Well, Coetzee seems to be getting a lot of hate from Arts One LB1.But my trusty friend Wikipidea tells me it’s not only us. Upon it’s publication, Foe was ill-received even by the fancier critics. Interesting. I’m tired of doing my usual lame synopsis blog thing, so i’m going to talk about that a bit.
In the immortal words of Kyle, “this story is a retelling that molests all that I once loved.” While that’s just really funny, I think it’s also an important statement about the way it affects people. And I think that is the point. Robinson Crusoe was (and is) a well read, well respected book. It’s one of the staples of modern day literary society. The fact that Coetzee should choose this book to frame her narrative is important. She is trying to “molest” the idea. That sounded strange, but making us rethink the way a classical narrative exists seems to be trying to reach a furthur goal than just ‘bein’ weird’. That’s why I like this book. It is similar to The Yellow Wallpaper in that its actual writing style means something more than just the book itself. It’s about the way we read as well. Sorry to quote Kyle again, but he had a really good blog that made me think about stuff. Anyway, he says “Friday’s nationality, charismatic entity, and worst of all his own voice are literally cut away from this retelling.” and I think that is the point. While the original story presents his nationality and voice as being ‘naturally’ silent in a hegemonic sort of way, Foe makes it more of a question, making you think about the original text as well as the one you are reading. Just in the one fact that Friday’s tounge is cut out says everything about race relations, discrimination, and the power of minorites. And sure, you could read stuff like that into almost anything, but you get the feeling that this is something Coetzee is consciously doing. I think people tended to see Crusoe’s character as a noble thing, that shows the power of the human spirit, etc. Foe challenges that. Does industrious expansion really have that much allure? What about when the island is full, but there are no supplies left? Is it tradition or rather a fear of change? I think that is why this book is brilliant but also easy to hate. It shows characters and things in a way we DON’T want to see them, thereby raising questions about people and the stories they tell.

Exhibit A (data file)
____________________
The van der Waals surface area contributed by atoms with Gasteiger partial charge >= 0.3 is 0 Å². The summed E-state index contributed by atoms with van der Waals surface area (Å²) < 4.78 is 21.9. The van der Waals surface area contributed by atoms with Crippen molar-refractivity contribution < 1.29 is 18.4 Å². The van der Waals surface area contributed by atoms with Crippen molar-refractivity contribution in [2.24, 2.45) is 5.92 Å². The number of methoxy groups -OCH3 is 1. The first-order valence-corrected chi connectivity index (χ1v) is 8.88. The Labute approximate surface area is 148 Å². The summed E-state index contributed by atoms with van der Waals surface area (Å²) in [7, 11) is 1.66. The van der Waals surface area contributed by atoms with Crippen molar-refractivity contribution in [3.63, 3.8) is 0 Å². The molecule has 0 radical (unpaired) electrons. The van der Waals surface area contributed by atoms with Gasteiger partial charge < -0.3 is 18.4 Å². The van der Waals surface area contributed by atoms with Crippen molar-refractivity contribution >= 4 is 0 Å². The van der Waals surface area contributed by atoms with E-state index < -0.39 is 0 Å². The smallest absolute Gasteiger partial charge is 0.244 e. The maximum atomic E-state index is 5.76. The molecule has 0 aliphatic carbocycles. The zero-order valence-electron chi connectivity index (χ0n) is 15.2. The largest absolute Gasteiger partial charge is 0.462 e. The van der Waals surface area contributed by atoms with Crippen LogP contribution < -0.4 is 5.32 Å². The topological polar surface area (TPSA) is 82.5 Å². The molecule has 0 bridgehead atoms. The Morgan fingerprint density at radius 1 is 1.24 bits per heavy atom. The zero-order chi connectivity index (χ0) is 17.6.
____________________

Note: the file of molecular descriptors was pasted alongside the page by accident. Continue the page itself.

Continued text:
I mainly think this book is about the power of language. Friday can’t talk, he has no power. Crusoe has power in a place where language is unneccesary, but does not make it to a world of communication. Foe himself creates an entire story, but it is what he makes it, and he has power of Sarah. Something I wonder about is, does the story make the man or does the man make the story? Yeah. I think that is what this book is about. What is more real, the event or the telling of the event.
Ah… you make an interesting mistake here. Coetzee is a man, not a woman.
Now, how might that change our reading of the book?
Oh yeah, I did write “her” once, didn’t I? I like to think I knew Coetzee was a man and just made a writing mistake while thinking of Susan Barton.
Male or female author, i’m not sure I buy the idea that this book is loaded with feminist commentary. I guess the fact that she is a female who can’t express herself properly and turns to a man sounds fairly misoginystic, but I got the feeling that Susan’s repression didn’t necessarily have everything to do with her sex. It makes her life more difficult but is that the type of difficulty in communication Coetzee is talking about? Don’t really have a strong argument here, i’ll see what the lecture says.